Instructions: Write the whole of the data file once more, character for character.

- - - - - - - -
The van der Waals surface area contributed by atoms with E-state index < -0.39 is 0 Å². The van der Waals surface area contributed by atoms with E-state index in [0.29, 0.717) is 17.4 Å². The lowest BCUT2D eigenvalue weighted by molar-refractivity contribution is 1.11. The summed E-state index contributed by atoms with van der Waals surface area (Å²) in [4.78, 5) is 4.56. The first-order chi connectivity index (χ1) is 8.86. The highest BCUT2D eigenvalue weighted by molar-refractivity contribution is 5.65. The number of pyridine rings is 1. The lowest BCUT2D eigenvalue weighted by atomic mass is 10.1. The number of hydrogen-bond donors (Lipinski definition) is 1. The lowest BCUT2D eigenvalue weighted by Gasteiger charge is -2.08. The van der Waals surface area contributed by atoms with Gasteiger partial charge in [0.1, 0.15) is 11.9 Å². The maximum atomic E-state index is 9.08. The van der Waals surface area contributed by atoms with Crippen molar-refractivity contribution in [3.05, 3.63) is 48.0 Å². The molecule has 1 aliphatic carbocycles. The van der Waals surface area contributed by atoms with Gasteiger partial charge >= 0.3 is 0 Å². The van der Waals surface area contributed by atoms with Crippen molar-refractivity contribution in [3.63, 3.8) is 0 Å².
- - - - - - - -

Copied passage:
The van der Waals surface area contributed by atoms with E-state index < -0.39 is 0 Å². The van der Waals surface area contributed by atoms with E-state index in [0.29, 0.717) is 17.4 Å². The lowest BCUT2D eigenvalue weighted by molar-refractivity contribution is 1.11. The summed E-state index contributed by atoms with van der Waals surface area (Å²) in [4.78, 5) is 4.56. The first-order chi connectivity index (χ1) is 8.86. The highest BCUT2D eigenvalue weighted by molar-refractivity contribution is 5.65. The number of pyridine rings is 1. The lowest BCUT2D eigenvalue weighted by atomic mass is 10.1. The number of hydrogen-bond donors (Lipinski definition) is 1. The lowest BCUT2D eigenvalue weighted by Gasteiger charge is -2.08. The van der Waals surface area contributed by atoms with Gasteiger partial charge in [0.1, 0.15) is 11.9 Å². The maximum atomic E-state index is 9.08. The van der Waals surface area contributed by atoms with Crippen molar-refractivity contribution in [3.05, 3.63) is 48.0 Å². The molecule has 1 aliphatic carbocycles. The van der Waals surface area contributed by atoms with Gasteiger partial charge >= 0.3 is 0 Å². The van der Waals surface area contributed by atoms with Crippen molar-refractivity contribution in [3.63, 3.8) is 0 Å².